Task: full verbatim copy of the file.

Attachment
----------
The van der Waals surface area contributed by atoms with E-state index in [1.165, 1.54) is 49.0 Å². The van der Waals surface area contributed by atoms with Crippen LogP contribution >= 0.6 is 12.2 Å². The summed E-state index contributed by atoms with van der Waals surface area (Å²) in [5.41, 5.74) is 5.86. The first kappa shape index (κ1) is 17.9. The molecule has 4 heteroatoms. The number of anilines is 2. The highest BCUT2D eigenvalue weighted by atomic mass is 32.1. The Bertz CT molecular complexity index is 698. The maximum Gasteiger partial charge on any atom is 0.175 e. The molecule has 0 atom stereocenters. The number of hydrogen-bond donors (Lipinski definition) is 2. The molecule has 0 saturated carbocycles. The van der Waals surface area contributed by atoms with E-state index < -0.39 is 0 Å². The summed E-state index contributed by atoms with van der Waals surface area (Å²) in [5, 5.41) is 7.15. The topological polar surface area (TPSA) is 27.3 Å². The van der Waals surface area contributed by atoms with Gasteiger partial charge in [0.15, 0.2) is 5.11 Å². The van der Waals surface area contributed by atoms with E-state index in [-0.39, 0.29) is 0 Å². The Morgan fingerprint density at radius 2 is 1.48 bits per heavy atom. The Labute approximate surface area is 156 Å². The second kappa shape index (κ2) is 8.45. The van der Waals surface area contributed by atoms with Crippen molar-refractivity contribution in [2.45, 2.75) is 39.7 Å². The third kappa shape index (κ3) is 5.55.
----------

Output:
The van der Waals surface area contributed by atoms with E-state index in [1.165, 1.54) is 49.0 Å². The van der Waals surface area contributed by atoms with Crippen LogP contribution >= 0.6 is 12.2 Å². The summed E-state index contributed by atoms with van der Waals surface area (Å²) in [5.41, 5.74) is 5.86. The first kappa shape index (κ1) is 17.9. The molecule has 4 heteroatoms. The number of anilines is 2. The highest BCUT2D eigenvalue weighted by atomic mass is 32.1. The Bertz CT molecular complexity index is 698. The maximum Gasteiger partial charge on any atom is 0.175 e. The molecule has 0 atom stereocenters. The number of hydrogen-bond donors (Lipinski definition) is 2. The molecule has 0 saturated carbocycles. The van der Waals surface area contributed by atoms with E-state index < -0.39 is 0 Å². The summed E-state index contributed by atoms with van der Waals surface area (Å²) in [5, 5.41) is 7.15. The topological polar surface area (TPSA) is 27.3 Å². The van der Waals surface area contributed by atoms with Gasteiger partial charge in [0.15, 0.2) is 5.11 Å². The van der Waals surface area contributed by atoms with E-state index in [-0.39, 0.29) is 0 Å². The Morgan fingerprint density at radius 2 is 1.48 bits per heavy atom. The Labute approximate surface area is 156 Å². The second kappa shape index (κ2) is 8.45. The van der Waals surface area contributed by atoms with Crippen molar-refractivity contribution in [2.45, 2.75) is 39.7 Å². The third kappa shape index (κ3) is 5.55.